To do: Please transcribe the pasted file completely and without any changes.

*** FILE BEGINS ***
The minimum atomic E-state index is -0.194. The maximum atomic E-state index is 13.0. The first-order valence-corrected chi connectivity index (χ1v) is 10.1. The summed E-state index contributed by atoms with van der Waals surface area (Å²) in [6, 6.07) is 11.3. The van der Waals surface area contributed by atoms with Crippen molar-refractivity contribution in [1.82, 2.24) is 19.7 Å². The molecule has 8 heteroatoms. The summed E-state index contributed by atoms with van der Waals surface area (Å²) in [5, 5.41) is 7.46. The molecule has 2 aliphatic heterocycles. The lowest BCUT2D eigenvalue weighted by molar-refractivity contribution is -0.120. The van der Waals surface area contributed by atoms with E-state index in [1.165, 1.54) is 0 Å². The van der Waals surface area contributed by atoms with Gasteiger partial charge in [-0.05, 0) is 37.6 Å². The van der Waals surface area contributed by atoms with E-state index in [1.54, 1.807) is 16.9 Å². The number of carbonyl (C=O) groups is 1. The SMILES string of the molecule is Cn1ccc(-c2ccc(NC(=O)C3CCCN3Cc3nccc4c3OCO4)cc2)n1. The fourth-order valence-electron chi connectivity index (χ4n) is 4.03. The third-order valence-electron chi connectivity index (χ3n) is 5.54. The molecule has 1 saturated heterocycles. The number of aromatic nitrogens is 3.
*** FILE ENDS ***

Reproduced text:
The minimum atomic E-state index is -0.194. The maximum atomic E-state index is 13.0. The first-order valence-corrected chi connectivity index (χ1v) is 10.1. The summed E-state index contributed by atoms with van der Waals surface area (Å²) in [6, 6.07) is 11.3. The van der Waals surface area contributed by atoms with Crippen molar-refractivity contribution in [1.82, 2.24) is 19.7 Å². The molecule has 8 heteroatoms. The summed E-state index contributed by atoms with van der Waals surface area (Å²) in [5, 5.41) is 7.46. The molecule has 2 aliphatic heterocycles. The lowest BCUT2D eigenvalue weighted by molar-refractivity contribution is -0.120. The van der Waals surface area contributed by atoms with E-state index in [1.165, 1.54) is 0 Å². The van der Waals surface area contributed by atoms with Gasteiger partial charge in [-0.05, 0) is 37.6 Å². The van der Waals surface area contributed by atoms with E-state index in [1.54, 1.807) is 16.9 Å². The number of carbonyl (C=O) groups is 1. The SMILES string of the molecule is Cn1ccc(-c2ccc(NC(=O)C3CCCN3Cc3nccc4c3OCO4)cc2)n1. The fourth-order valence-electron chi connectivity index (χ4n) is 4.03. The third-order valence-electron chi connectivity index (χ3n) is 5.54. The molecule has 1 saturated heterocycles. The number of aromatic nitrogens is 3.